Organizations must be agile in order to prevent, detect and respond effectively, not just to incidents, but to the consequences of cyber-attacks. An incidence response team comprised of departments from across the organization should be created to develop and test plans for pre- and post-incident. This team should be equipped and trained to respond quickly to an incident by communicating with all parts of the organization, including potentially comprised individuals, shareholders and regulators.
Dealing With Complex Threats
The array and complexity of cyber-security threats will continue to rise significantly in the next decade, and for businesses, the preparation time is now or the consequences will be felt later. As I mentioned earlier, managing risk from cyberspace must extend beyond information security to include risk on reputation, employee devices and third-party suppliers.
As they prepare to deal with these increasingly complex threats, businesses must consider three main drivers:
Internal Threats. As technologies bring new benefits to the enterprise, they also increase the potential for risk, particularly when businesses do not fully assess the security implications prior to purchase or implementation. Add rogue insiders to this mix and you have a lot more risk under your roof. Periodic reviews of the business impacts and risks stemming from the supply chain should be conducted. Employee policies and procedures for BYOD programs, as well as password logins, should be stepped up. Your security team should be involved at the outset to review security of any new suppliers.
External Threats. Cyber-crime, state-sponsored espionage, hacktivism and persistent attacks on critical infrastructure systems in the real world—the list is growing faster than your IT resources can keep up with. Enterprises would do well to follow the governmental approach of a unified situational-awareness approach with controls in place to monitor, detect and remediate problem areas in real-time. Collaboration and sharing of attack information with trusted law-enforcement agencies, as well as business partners, will help to reduce the risk from external threats.
Regulatory Threats. Compliance requirements, regulatory mandates, data privacy, the push toward greater private- and public-sector collaboration, and disclosure about security preparedness are all better managed with information security governance and better reporting. Incident response procedures should be in place and tested. In addition, improve your security assurance requirements for business partners.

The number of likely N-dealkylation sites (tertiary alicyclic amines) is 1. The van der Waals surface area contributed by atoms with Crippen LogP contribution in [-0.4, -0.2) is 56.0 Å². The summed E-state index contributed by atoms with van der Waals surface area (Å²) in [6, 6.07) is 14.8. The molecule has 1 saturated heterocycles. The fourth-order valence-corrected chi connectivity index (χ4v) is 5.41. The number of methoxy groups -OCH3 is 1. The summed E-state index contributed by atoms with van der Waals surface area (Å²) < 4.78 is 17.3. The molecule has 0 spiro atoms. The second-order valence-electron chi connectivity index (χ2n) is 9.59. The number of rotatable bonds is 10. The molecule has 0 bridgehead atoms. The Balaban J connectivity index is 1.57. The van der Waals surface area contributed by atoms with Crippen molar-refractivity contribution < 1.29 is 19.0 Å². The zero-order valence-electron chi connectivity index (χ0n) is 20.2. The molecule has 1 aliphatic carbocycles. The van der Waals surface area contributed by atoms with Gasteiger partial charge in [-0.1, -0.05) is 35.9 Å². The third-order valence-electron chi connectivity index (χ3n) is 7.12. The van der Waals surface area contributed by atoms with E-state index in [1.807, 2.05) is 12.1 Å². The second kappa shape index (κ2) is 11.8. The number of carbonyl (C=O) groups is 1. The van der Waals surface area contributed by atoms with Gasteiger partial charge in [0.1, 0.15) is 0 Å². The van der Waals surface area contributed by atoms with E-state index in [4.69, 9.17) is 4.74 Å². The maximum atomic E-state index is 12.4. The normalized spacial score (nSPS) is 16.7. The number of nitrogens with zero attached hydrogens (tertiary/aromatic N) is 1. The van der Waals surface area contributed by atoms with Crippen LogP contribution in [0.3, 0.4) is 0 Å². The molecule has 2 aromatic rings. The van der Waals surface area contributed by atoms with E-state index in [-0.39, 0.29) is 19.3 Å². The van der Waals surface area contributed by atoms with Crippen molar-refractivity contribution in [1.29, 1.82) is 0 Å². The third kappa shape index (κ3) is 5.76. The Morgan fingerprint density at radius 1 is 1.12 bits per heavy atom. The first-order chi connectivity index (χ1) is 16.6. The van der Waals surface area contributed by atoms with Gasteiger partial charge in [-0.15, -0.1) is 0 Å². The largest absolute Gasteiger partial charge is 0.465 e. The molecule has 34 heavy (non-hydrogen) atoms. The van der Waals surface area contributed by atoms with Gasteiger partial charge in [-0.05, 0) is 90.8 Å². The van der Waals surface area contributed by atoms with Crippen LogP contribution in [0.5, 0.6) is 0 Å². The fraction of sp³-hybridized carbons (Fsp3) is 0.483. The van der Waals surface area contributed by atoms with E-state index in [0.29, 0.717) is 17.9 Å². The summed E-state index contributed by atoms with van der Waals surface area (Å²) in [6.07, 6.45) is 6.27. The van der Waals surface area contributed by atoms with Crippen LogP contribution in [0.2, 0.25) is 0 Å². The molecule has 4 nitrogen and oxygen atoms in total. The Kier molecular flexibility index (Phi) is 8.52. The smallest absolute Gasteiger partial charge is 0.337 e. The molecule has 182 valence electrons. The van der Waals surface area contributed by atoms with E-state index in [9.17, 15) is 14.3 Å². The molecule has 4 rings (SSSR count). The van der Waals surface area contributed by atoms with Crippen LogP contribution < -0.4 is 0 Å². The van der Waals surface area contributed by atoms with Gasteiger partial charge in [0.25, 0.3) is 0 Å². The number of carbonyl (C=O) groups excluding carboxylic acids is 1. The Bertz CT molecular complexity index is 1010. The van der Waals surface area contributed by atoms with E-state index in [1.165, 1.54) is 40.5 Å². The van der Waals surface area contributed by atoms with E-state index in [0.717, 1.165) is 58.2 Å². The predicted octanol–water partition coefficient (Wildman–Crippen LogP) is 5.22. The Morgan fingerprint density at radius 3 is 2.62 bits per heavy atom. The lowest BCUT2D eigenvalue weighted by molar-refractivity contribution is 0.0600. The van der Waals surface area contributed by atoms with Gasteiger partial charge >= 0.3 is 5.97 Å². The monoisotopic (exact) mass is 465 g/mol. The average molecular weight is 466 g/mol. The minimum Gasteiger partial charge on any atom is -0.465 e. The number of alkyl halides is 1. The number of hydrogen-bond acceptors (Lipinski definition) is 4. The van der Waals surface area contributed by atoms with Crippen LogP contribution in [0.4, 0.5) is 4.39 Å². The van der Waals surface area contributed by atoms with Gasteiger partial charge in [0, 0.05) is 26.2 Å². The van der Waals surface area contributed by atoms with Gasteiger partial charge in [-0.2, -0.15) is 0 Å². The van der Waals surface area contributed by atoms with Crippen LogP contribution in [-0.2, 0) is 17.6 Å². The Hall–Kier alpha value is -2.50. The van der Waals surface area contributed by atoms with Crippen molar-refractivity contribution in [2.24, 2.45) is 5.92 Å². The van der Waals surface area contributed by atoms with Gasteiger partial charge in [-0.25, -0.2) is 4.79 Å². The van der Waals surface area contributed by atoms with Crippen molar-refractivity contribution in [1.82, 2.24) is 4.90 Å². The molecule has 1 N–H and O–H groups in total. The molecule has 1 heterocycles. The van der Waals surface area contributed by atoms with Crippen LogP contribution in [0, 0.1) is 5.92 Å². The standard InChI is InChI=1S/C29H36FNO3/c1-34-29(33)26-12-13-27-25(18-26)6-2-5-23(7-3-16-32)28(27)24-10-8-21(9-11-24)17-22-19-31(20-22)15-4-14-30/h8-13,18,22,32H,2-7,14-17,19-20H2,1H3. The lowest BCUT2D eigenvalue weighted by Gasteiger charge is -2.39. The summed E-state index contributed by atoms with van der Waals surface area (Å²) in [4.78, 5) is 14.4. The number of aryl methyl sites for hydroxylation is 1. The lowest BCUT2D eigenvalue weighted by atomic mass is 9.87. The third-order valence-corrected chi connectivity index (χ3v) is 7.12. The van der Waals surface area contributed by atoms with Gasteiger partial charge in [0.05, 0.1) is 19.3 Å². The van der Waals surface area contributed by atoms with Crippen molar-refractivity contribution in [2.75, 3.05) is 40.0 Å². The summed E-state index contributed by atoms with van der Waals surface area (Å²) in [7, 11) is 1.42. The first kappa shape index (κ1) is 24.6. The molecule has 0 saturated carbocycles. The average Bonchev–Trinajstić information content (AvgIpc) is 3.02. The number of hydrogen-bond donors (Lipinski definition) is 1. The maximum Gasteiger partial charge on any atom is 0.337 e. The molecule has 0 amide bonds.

Instituting a Cyber-Resilience Program
Organizations function in a progressively cyber-enabled world today and traditional risk management isn’t nimble enough to deal with the risks from cyberspace. Enterprise risk management needs to be extended to create cyber-resilience, built on a foundation of preparedness. From cyber-threats to insider threats, organizations have varying degrees of control over evolving security risks.
A comprehensive cyber-security program leverages industry standards and best practices to protect systems and detect potential problems, along with processes to be informed of current threats and enable a timely response and recovery. Using a resilience-based approach to apply cyber-security standards and practices allows for more comprehensive and cost-effective management of cyber-risks than merely compliance activities alone.
Cyber-resilience is about ensuring the sustainability and success of an organization, even when it has been subjected to the almost inevitable attack. By adopting a realistic, broad-based and collaborative approach to cyber-security and cyber-resilience, government departments, regulators, senior business managers and information security professionals will be better able to understand the true nature of cyber-threats and respond quickly and appropriately.
About the Author
Steve Durbin is global vice president of the Information Security Forum (ISF), an independent, nonprofit association. His main areas of focus include the emerging security threat landscape, cyber security, consumerization, outsourced cloud security, third-party management and social media across both the corporate and personal environments. He was formerly a senior vice president at Gartner, where he was the global head of Gartner’s consultancy business.